UX Analysis of Missha: A Missed Opportunity in Responsive Design

This is Kim Chung’s UX analysis of a popular online store. Want to see more UX analyses or have a request to see one in a future newsletter? Let us know in the comments below and give us some inspiration!

Lunar New Year, Valentine’s Day, and President’s Day. At least three excuses to bait new and loyal shoppers alike into eCommerce “deals” this past weekend. I fell for one: Missha.

Friday night

Friend: Missha having a pretty good sale for skincare for V-day rn if y’all want to check it out 😃

Me: *facepalm* their site isn’t responsive

Saturday morning – I redo my Google search for Missha because I was still shocked that a popular Korean beauty site was not responsive. 

My findings – 2 different sites, a US-specific site, and a global site: 

The global Missha site is the one that is not responsive. WHAT?!

Recorded on Safari and iPhoneX

Well, it kind of works so what’s the big deal? 

According to Mobile eCommerce Stats in 2021, 79% of smartphone users have made a purchase online using their mobile device in the last 6 months. Meaning that ideally, a successful shopping experience on the web mobile or mobile app should be similar to that of the web desktop experience. In Missha’s example, it’s not that the website is completely broken – by default the website is zoomed in and images require right-scrolling to see the full content. If zoomed out, the links and text become ants on the screen. Ok, so how do we solve this? Responsive design. 

What is Responsive Design?

Responsive design is adjusting the graphic user interface (GUI) design according to the environment or device the user is navigating with – phone, tablet, desktop, orientation, screen size, etc. In other words, at the core of responsive design is a flexible layout, and to achieve that, images, text, and design elements need to be designed to look good on any screen. 

“Web design is responsive design. Responsive web design is web design, done right.”

Andy Clarke, creative director, product & website designer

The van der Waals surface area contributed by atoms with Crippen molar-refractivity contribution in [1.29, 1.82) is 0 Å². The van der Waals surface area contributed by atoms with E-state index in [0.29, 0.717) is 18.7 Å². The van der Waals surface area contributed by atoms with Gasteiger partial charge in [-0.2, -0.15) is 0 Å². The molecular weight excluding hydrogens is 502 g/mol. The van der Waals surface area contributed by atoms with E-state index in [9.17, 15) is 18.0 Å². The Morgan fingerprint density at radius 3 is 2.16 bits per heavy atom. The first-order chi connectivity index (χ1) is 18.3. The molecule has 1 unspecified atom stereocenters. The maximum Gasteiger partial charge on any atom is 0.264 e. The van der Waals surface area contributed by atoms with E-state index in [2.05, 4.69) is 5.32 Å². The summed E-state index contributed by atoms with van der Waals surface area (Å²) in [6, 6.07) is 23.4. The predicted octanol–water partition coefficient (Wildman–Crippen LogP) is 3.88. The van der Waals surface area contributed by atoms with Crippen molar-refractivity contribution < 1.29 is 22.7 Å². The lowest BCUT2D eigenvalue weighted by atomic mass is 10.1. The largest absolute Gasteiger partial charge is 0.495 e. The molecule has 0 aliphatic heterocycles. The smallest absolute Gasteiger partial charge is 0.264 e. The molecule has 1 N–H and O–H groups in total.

Designs should look great on three types of devices: mobile, tablet, and desktop. A design best practice is to include at least 3 breakpoints where content will adjust for these 3 device types. 

Image for post
Responsive design breakpoints. Image by Pragmatic Responsive Design (Stephanie Rieger)

How to create responsive designs

Use a mobile-first approach

  1. Because mobile has the least amount of screen real estate, it poses more usability concerns. Starting with the mobile design will narrow down what can be visible in a given screen view. 
  2. Visual and functional necessity – design mobile-first focuses on accomplishing user tasks. For example, if the user’s task is to search for their item, a search bar or icon should be available in the navigation as opposed to being tucked away in the hamburger menu. 
  3. It’s easy to scale up than to scale down because when you scale up, you have more space to add in “nice to have” features as opposed to deciding which feature is more important. 

Pay attention to font sizes

  1. When choosing a typeface, double-check that fonts translate well to both large and small displays. 
  2. Use real text as opposed to text within graphics because text can be enlarged without the loss of quality whereas text within images can become pixelated and fuzzy. 
  3. Avoid dummy content (like “Insert Header Here”) and “Lorem Ipsum” when designing text because these are not accurate representations of the actual words that will appear on the screen. A design is suddenly not cute when the words don’t fit in their designated space. 

Optimizing images

  1. Try using Scalar Vector Graphics (SVG) rather than raster graphics because SVGs alter their resolution based on images (not pixels), so they will look the same at any size! 
  2. Optimize images for smaller screens – this could mean that instead of scaling an image down to 50%, a cropped image is prepared so that they retain their focus and impact. 
  3. Avoid using heavy visuals assets because a browser will resize the image to fit the viewport which causes the loading speed to be much slower than desired. 

Check visual hierarchy

  1. Ensure the navigation works well on all types of devices by always displaying top-priority options. Other options can be placed in a dropdown or revealed based on their importance. 
  2. Some content should be viewed first, some second, some third, etc. While scrolling is inevitable on a mobile screen, they should need to scroll through all of the content to find something. 
  3. Use column drop to scale a multi-column layout down to a single-column layout based on screen size. This helps make content more legible and gives more space to images on a smaller device. 


Despite being baited by the deals on Missha, I didn’t follow through with my Hallmark holiday purchase because I was distracted by the lack of website responsiveness the global site offered (and wrote this article instead). First impressions are everything. Responsive web design enables designers to be able to maintain a consistent look and feel across various devices. Specific to eCommerce, I think this experience is so important because many people are shopping on the go or while lounging around with their (smaller) devices that we want to ensure an equitable experience. A silly note that I’d also like to add from my experience with Missha is that a global site that points to regional sites should probably have a responsive design that speaks to the company’s main brand and mission. 

Want to practice creating responsive web designs? Check out our 5 Hidden Sources of UX Portfolio Projects to find inspiration and tips on where to look for redesign projects!


Leave a Reply

This site uses Akismet to reduce spam. Learn how your comment data is processed.